Take for example the 2011 US Open women semi-finals. The match between Caroline Wozniacki and Serena Williams did not help prepare the latter for the finals. Serena beat Caroline so easily it was embarrassing to watch. As a result, she arrived at the finals without the match-readiness that is ideal in a huge showdown.
It’s important to get tested and challenged along the way to the final meet-up. Winning tough matches over the course of the two weeks gives you the confidence to keep going forward. Winning a challenging semi-final match can give you the resilience you need to fight for that trophy two days later.
That’s what Sam Stosur got from her three-set semi-final match against Angelique Kerber at the same US Open event. She arrived at the finals much more physically and emotionally prepared to be there than Serena. Do you get my point?
I believe that in Australia this year, for both the men and the women, the semi-final matches made a difference to the eventual outcome. And the difference was not just one of physical readiness but also of mental confidence. Let’s start with the women.
Victoria Azarenka beat Kim Clijsters in three tough semi-final sets. It wasn’t just that Kim physically tested her. The crowd was loudly partial towards ‘Aussie Kim’ as they still fondly call her. She may have broken up with Lleyton Hewitt but Australia has never ended its love affair with Kim. And they let Azarenka know it, mocking her prolonged shriek as she hit the ball. It’s important in tennis to survive these kinds of challenges. Against a former #1 player, Azarenka surged back from a 1-6 second set loss to close out the third set 6-3. She arrived to the finals confident and prepared.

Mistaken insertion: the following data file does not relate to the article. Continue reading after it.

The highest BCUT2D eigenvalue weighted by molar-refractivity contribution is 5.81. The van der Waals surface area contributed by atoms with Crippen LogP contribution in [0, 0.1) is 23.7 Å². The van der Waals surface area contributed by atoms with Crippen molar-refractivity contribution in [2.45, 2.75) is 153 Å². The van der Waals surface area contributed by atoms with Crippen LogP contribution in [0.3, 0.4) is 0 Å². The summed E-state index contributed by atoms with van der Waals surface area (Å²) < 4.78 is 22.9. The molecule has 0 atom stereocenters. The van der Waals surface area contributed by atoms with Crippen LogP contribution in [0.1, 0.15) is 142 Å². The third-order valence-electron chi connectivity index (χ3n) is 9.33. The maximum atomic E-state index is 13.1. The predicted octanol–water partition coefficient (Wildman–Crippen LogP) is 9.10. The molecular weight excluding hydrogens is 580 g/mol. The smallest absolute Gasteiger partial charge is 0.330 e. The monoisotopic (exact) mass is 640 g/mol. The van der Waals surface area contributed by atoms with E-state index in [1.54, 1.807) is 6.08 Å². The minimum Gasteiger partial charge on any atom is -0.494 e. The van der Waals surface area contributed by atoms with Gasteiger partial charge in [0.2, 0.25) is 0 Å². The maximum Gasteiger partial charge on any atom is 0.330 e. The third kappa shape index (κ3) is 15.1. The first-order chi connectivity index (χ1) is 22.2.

On the other side of the court also stood a winner. But the difference was that Sharapova did not so much win the match against Kvitova as that Kviotva lost it. I used to get annoyed whenever players said that they beat themselves. I found it disrespectful to their opponents. Well today I eat my words because I finally see what they meant. Kvitova beat herself in the match against Sharapova. And in the last game a half, she just stopped fighting.
The result was that Sharapova came to the finals not as confident as she should have been. In her heart she must have known that the win over Kvitova was closer than the score-line indicated, that she really should have lost. Vica was the more confident of the two, and it showed. She smiled where Maria remained grim-faced. She was loose where Maria remained tense. She pumped her fist with delight as Maria smacked herself on the calf, leaving a red line of pain and a presage of failure.
My point also holds for the men. Sure Rafa played a tough match against my Fed. But beating Federer is no longer something that gives Rafa self-confidence. A victory over Roger is something that will take some work, there will be magical moments, he will be tested, but Rafa can almost always count on the win. I don’t want to make it sound as though Federer in any way underperformed. For once this entry is not about him (ha!) but about the impact of that match on Rafa’s readiness to face his true nemesis.
I believe that Nadal would have been better off playing Andy Murray in the semi-finals. Murray may have shown him a different kind of defensive look that may have been served him better when facing Djokovic for the seventh time in a final.
Of course this is pure speculation on my part. But I’m speculating on the basis of the awesomeness of the match between Murray and Djokovic. Sure Andy had his moments of mental walkabouts. But this was by far the best tennis he has ever played. He pushed Djokovic almost to the limit. Surviving this challenge was the preparation that Novak needed to face Nadal once again. And the test was close. But did anyone ever truly doubt that Djoko would win again?